During the 1990s just when the rumblings about the effects of smoking on health were finally being heard in developing countries, a world tobacco conglomerate sponsored a forum for journalists. It was held at a swanky hotel on a Caribbean island and in addition to the amenities afforded them, each attending journalist was offered cigarettes and the wherewithal to light up at any time. When one of the sponsor’s representatives was asked about the obvious inducement, he made the point that no one had asked about the bottled water or juices placed at the table during sessions and stated that the cigarettes were just as much a choice as anything else that was available at the conference.
Was he right? No, because there is nothing addictive about water or juice. Taking or leaving either one is much easier done than quitting smoking once the user is addicted. Tobacco companies manufacture cigarettes with enough nicotine, which is what makes them addictive, to hook and keep smokers smoking.
So as not to leave the story unfinished, it should be noted that only those journalists who were already smokers took the cigarettes—about 70% of those gathered—there were no converts. There was umbrage at the manoeuvre and the idea that big tobacco actually thought it could use its cigarettes to sway journalists’ thinking, but not enough that the corporation suffered any negative effects at the time. But no company, large or small, would survive any such gamble today, not with the instantaneousness of the media.
Smoking is one of the behavioural risk factors associated with chronic non-communicable diseases such as diabetes, hypertension, cardiovascular disease and some cancers. Second-hand smoke also places non-smokers at risk and ongoing research is showing that third-hand smoke can be just as bad, particularly for babies and small children.
It is for these reasons that governments in developed countries began to take firm steps to control tobacco use, but not as quickly as they could have. In the UK, for example, this began with the Consumer Protection Act of 1987, which while not wide-reaching, addressed tobacco packaging and labelling. The UK continued to pass several other pieces of legislation over the years that addressed the sale of tobacco products to children as well as advertising and promotion of such products.
In the US, after the first Surgeon General’s report linking smoking to disease was published in 1964, federal laws regarding labelling and advertising were enacted in 1965. Between then and 2016, the US has passed several other laws, amended some and added regulations to others as part of its tobacco control strategy. Other first world countries followed suit with some laws dating back even before 1965.
When these moves started to affect the bottom line of the big tobacco companies, they began extreme marketing in developing countries where there were no laws, or what was there was shaky at best. They were free to target women, children, sponsor sporting activities and sell products which had sexy packaging as opposed to those that were plain or had warning labels that were beginning to take effect in developed countries. Nicotine infusers disguised with glamour and touted as slim, low-tar, no-tar, lite and menthol, which were already losing their foothold in their countries of origin, flooded the markets of developing nations. They were an easy sell – many of the western film stars already doted on by the masses in these countries could be seen puffing on cigarettes and blowing smoke rings in their blockbuster movies.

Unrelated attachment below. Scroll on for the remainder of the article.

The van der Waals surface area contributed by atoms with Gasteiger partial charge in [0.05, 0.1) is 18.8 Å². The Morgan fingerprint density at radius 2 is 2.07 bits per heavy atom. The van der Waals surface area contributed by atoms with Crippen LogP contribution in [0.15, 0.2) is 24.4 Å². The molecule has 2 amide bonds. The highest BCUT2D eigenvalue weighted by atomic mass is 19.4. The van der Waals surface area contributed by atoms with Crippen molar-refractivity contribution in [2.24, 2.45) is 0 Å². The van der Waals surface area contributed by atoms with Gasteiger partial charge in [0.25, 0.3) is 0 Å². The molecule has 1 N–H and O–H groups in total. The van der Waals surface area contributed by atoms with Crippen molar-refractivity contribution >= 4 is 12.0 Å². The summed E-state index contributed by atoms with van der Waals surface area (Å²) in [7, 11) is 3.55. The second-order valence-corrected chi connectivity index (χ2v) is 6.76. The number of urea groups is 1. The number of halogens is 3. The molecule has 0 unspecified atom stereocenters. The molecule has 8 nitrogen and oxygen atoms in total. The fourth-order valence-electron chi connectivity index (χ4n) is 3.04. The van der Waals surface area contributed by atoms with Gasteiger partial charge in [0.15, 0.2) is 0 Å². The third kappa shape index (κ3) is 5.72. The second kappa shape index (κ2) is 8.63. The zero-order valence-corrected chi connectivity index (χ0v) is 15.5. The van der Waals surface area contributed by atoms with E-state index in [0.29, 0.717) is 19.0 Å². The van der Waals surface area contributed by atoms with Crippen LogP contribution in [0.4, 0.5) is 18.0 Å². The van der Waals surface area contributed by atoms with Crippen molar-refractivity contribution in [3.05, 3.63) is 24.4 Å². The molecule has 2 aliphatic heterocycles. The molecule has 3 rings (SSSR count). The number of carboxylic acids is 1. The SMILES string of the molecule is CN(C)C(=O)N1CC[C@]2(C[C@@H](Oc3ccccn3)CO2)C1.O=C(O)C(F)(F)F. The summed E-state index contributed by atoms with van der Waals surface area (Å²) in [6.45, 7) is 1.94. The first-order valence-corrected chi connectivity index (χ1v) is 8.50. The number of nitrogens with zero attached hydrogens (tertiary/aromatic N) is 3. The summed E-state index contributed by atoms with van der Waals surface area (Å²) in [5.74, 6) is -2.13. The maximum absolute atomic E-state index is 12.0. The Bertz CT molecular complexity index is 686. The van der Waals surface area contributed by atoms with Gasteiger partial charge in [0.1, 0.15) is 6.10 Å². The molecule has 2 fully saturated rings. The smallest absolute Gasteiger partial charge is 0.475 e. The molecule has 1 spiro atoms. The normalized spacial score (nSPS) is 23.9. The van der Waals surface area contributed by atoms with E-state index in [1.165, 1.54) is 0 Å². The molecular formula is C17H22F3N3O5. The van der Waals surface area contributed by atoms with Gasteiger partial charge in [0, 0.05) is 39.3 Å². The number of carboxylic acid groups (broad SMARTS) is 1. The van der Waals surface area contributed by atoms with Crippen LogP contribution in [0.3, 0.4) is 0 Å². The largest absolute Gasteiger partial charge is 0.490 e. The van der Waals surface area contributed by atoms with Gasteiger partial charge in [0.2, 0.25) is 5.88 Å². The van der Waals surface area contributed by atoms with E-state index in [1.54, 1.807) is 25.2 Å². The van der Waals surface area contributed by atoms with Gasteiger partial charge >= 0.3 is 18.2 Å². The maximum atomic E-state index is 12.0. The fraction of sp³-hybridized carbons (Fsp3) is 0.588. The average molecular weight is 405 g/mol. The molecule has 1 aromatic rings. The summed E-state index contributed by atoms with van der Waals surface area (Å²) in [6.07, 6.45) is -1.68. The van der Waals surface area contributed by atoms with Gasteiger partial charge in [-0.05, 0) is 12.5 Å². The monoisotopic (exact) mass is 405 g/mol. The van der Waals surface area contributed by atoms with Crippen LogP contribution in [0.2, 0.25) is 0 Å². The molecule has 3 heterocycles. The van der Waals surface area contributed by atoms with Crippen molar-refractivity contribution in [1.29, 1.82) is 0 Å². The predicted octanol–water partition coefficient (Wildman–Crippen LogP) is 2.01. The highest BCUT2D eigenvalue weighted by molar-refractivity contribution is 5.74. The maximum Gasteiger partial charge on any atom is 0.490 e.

It was the noted link between cigarette smoking and chronic non-communicable diseases, which was having a negative effect on labour productivity that saw developed countries move on tobacco control. But a curious anomaly existed. According to Section 4 the US Federal Cigarette Labeling and Advertising Act, Public Law 89-92 of 1965, “It shall be unlawful for any person to manufacture, import, or package for sale or distribution within the United States any cigarettes the package of which fails to bear the following statement: ‘Caution: Cigarette Smoking May Be Hazardous to Your Health.’ Such statement shall be located in a conspicuous place on every cigarette package and shall appear in conspicuous and legible type in contrast by typography, layout, or color with other printed matter on the package.” However according to Section 8 of the same Act: “Packages of cigarettes manufactured, imported, or packaged (1) for export from the United States or (2) for delivery to a vessel or aircraft, as supplies for consumption beyond the jurisdiction of the internal revenue laws of the United States shall be exempt from the requirements of this Act, but such exemptions shall not apply to cigarettes manufactured, imported, or packaged for sale or distribution to members or units of the Armed Forces of the United States located outside of the United States.” Carte blanche, it seemed, for cigarette manufacturers to poison the rest of the world as long as they continued to toe the line in the US. Of course, this eventually backfired because immigration over the years meant that the US labour force came from all over.
Today, tobacco control is almost universal. With the assistance of the World Health Organisation and other global bodies, even the poorest of nations are enacting laws that deal with not just packaging and labelling but smoking in public buildings and advertising.
But even given all of this, the battle to curb the use of addictive nicotine is still a hard fought one. Smokers will still tell you they have the right to choose. They are not wrong, they just lack common sense.